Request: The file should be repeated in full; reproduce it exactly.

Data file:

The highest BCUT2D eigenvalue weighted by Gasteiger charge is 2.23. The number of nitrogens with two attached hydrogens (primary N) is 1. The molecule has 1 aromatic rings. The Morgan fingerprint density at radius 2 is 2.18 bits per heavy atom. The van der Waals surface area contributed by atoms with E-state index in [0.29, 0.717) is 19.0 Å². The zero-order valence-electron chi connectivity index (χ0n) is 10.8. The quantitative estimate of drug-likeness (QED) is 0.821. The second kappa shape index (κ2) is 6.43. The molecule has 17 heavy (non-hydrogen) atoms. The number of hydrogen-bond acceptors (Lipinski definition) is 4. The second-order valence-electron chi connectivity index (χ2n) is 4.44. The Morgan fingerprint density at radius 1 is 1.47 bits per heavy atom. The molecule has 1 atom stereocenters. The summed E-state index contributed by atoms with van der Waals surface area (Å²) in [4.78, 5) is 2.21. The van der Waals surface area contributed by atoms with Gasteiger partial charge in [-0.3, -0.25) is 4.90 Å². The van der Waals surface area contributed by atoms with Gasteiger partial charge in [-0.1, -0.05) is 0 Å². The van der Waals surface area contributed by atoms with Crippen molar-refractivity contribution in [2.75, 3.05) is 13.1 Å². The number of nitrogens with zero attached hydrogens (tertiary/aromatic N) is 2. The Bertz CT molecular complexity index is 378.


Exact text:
The highest BCUT2D eigenvalue weighted by Gasteiger charge is 2.23. The number of nitrogens with two attached hydrogens (primary N) is 1. The molecule has 1 aromatic rings. The Morgan fingerprint density at radius 2 is 2.18 bits per heavy atom. The van der Waals surface area contributed by atoms with E-state index in [0.29, 0.717) is 19.0 Å². The zero-order valence-electron chi connectivity index (χ0n) is 10.8. The quantitative estimate of drug-likeness (QED) is 0.821. The second kappa shape index (κ2) is 6.43. The molecule has 17 heavy (non-hydrogen) atoms. The number of hydrogen-bond acceptors (Lipinski definition) is 4. The second-order valence-electron chi connectivity index (χ2n) is 4.44. The Morgan fingerprint density at radius 1 is 1.47 bits per heavy atom. The molecule has 1 atom stereocenters. The summed E-state index contributed by atoms with van der Waals surface area (Å²) in [4.78, 5) is 2.21. The van der Waals surface area contributed by atoms with Gasteiger partial charge in [-0.3, -0.25) is 4.90 Å². The van der Waals surface area contributed by atoms with Gasteiger partial charge in [-0.1, -0.05) is 0 Å². The van der Waals surface area contributed by atoms with Crippen molar-refractivity contribution in [2.75, 3.05) is 13.1 Å². The number of nitrogens with zero attached hydrogens (tertiary/aromatic N) is 2. The Bertz CT molecular complexity index is 378.